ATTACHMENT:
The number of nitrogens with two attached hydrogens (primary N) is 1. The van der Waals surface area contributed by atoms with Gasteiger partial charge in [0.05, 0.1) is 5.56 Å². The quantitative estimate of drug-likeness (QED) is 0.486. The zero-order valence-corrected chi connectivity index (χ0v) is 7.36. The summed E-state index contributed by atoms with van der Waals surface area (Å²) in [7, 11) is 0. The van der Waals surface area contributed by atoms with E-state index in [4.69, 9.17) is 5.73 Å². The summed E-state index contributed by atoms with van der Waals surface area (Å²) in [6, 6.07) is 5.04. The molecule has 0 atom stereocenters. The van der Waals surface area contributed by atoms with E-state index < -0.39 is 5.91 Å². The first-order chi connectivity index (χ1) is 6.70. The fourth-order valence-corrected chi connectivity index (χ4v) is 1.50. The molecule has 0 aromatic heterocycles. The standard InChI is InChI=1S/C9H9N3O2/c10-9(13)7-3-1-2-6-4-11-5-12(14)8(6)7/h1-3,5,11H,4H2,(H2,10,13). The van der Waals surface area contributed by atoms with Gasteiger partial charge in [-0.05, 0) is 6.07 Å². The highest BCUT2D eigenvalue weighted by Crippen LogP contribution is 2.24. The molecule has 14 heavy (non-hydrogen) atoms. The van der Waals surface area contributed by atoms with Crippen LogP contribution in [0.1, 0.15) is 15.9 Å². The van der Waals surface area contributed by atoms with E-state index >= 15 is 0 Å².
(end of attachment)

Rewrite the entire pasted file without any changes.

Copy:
The number of nitrogens with two attached hydrogens (primary N) is 1. The van der Waals surface area contributed by atoms with Gasteiger partial charge in [0.05, 0.1) is 5.56 Å². The quantitative estimate of drug-likeness (QED) is 0.486. The zero-order valence-corrected chi connectivity index (χ0v) is 7.36. The summed E-state index contributed by atoms with van der Waals surface area (Å²) in [7, 11) is 0. The van der Waals surface area contributed by atoms with E-state index in [4.69, 9.17) is 5.73 Å². The summed E-state index contributed by atoms with van der Waals surface area (Å²) in [6, 6.07) is 5.04. The molecule has 0 atom stereocenters. The van der Waals surface area contributed by atoms with E-state index < -0.39 is 5.91 Å². The first-order chi connectivity index (χ1) is 6.70. The fourth-order valence-corrected chi connectivity index (χ4v) is 1.50. The molecule has 0 aromatic heterocycles. The standard InChI is InChI=1S/C9H9N3O2/c10-9(13)7-3-1-2-6-4-11-5-12(14)8(6)7/h1-3,5,11H,4H2,(H2,10,13). The van der Waals surface area contributed by atoms with Gasteiger partial charge in [-0.05, 0) is 6.07 Å². The highest BCUT2D eigenvalue weighted by Crippen LogP contribution is 2.24. The molecule has 14 heavy (non-hydrogen) atoms. The van der Waals surface area contributed by atoms with Crippen LogP contribution in [0.1, 0.15) is 15.9 Å². The van der Waals surface area contributed by atoms with E-state index >= 15 is 0 Å².